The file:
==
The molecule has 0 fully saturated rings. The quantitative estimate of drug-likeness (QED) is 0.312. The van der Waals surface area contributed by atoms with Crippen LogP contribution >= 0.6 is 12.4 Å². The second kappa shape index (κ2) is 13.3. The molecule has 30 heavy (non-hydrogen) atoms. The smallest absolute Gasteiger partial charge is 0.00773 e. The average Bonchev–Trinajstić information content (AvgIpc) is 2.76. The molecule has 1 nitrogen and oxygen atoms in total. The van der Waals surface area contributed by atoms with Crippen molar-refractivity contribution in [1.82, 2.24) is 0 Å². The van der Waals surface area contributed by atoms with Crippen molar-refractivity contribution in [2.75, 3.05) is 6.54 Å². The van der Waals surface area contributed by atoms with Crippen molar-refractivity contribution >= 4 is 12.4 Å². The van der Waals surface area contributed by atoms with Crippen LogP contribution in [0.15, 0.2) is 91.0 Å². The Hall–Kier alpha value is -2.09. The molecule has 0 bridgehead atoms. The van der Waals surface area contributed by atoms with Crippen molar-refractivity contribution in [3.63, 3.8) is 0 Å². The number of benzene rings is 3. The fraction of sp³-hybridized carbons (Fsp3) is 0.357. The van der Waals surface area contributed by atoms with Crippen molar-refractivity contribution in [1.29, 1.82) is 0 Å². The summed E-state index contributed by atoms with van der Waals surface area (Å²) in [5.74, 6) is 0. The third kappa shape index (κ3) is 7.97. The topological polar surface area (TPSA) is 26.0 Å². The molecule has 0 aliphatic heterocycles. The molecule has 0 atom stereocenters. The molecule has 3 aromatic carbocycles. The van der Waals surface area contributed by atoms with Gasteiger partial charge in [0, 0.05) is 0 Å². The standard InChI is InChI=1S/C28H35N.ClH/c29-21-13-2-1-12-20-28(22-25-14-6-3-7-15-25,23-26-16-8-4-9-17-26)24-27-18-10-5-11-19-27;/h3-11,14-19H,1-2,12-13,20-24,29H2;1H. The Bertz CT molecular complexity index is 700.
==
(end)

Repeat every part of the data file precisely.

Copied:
The molecule has 0 fully saturated rings. The quantitative estimate of drug-likeness (QED) is 0.312. The van der Waals surface area contributed by atoms with Crippen LogP contribution >= 0.6 is 12.4 Å². The second kappa shape index (κ2) is 13.3. The molecule has 30 heavy (non-hydrogen) atoms. The smallest absolute Gasteiger partial charge is 0.00773 e. The average Bonchev–Trinajstić information content (AvgIpc) is 2.76. The molecule has 1 nitrogen and oxygen atoms in total. The van der Waals surface area contributed by atoms with Crippen molar-refractivity contribution in [1.82, 2.24) is 0 Å². The van der Waals surface area contributed by atoms with Crippen molar-refractivity contribution in [2.75, 3.05) is 6.54 Å². The van der Waals surface area contributed by atoms with Crippen molar-refractivity contribution >= 4 is 12.4 Å². The van der Waals surface area contributed by atoms with Crippen LogP contribution in [0.15, 0.2) is 91.0 Å². The Hall–Kier alpha value is -2.09. The molecule has 0 bridgehead atoms. The van der Waals surface area contributed by atoms with Crippen molar-refractivity contribution in [3.63, 3.8) is 0 Å². The number of benzene rings is 3. The fraction of sp³-hybridized carbons (Fsp3) is 0.357. The van der Waals surface area contributed by atoms with Crippen molar-refractivity contribution in [1.29, 1.82) is 0 Å². The summed E-state index contributed by atoms with van der Waals surface area (Å²) in [5.74, 6) is 0. The third kappa shape index (κ3) is 7.97. The topological polar surface area (TPSA) is 26.0 Å². The molecule has 0 aliphatic heterocycles. The molecule has 0 atom stereocenters. The molecule has 3 aromatic carbocycles. The van der Waals surface area contributed by atoms with Gasteiger partial charge in [0, 0.05) is 0 Å². The standard InChI is InChI=1S/C28H35N.ClH/c29-21-13-2-1-12-20-28(22-25-14-6-3-7-15-25,23-26-16-8-4-9-17-26)24-27-18-10-5-11-19-27;/h3-11,14-19H,1-2,12-13,20-24,29H2;1H. The Bertz CT molecular complexity index is 700.